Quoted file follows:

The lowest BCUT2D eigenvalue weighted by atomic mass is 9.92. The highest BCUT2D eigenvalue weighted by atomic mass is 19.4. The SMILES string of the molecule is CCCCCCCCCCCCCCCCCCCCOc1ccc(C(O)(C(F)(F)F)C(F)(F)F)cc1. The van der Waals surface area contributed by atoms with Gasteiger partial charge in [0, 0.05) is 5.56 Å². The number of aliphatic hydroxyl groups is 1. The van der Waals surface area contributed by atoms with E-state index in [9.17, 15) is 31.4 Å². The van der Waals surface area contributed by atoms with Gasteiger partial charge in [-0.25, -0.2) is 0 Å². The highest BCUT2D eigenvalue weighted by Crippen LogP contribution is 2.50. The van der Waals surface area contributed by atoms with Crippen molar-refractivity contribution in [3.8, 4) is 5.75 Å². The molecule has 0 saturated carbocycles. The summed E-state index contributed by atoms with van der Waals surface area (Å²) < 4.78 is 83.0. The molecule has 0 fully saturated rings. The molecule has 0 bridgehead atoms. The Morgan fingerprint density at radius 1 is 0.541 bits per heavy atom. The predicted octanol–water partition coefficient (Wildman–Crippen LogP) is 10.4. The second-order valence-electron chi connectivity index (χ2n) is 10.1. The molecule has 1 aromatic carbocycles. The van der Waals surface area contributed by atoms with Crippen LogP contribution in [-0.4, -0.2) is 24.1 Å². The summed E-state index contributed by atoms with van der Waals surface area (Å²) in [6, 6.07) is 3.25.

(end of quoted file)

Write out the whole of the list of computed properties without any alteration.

The lowest BCUT2D eigenvalue weighted by atomic mass is 9.92. The highest BCUT2D eigenvalue weighted by atomic mass is 19.4. The SMILES string of the molecule is CCCCCCCCCCCCCCCCCCCCOc1ccc(C(O)(C(F)(F)F)C(F)(F)F)cc1. The van der Waals surface area contributed by atoms with Gasteiger partial charge in [0, 0.05) is 5.56 Å². The number of aliphatic hydroxyl groups is 1. The van der Waals surface area contributed by atoms with E-state index in [9.17, 15) is 31.4 Å². The van der Waals surface area contributed by atoms with Gasteiger partial charge in [-0.25, -0.2) is 0 Å². The highest BCUT2D eigenvalue weighted by Crippen LogP contribution is 2.50. The van der Waals surface area contributed by atoms with Crippen molar-refractivity contribution in [3.8, 4) is 5.75 Å². The molecule has 0 saturated carbocycles. The summed E-state index contributed by atoms with van der Waals surface area (Å²) < 4.78 is 83.0. The molecule has 0 fully saturated rings. The molecule has 0 bridgehead atoms. The Morgan fingerprint density at radius 1 is 0.541 bits per heavy atom. The predicted octanol–water partition coefficient (Wildman–Crippen LogP) is 10.4. The second-order valence-electron chi connectivity index (χ2n) is 10.1. The molecule has 1 aromatic carbocycles. The van der Waals surface area contributed by atoms with Crippen LogP contribution in [-0.4, -0.2) is 24.1 Å². The summed E-state index contributed by atoms with van der Waals surface area (Å²) in [6, 6.07) is 3.25.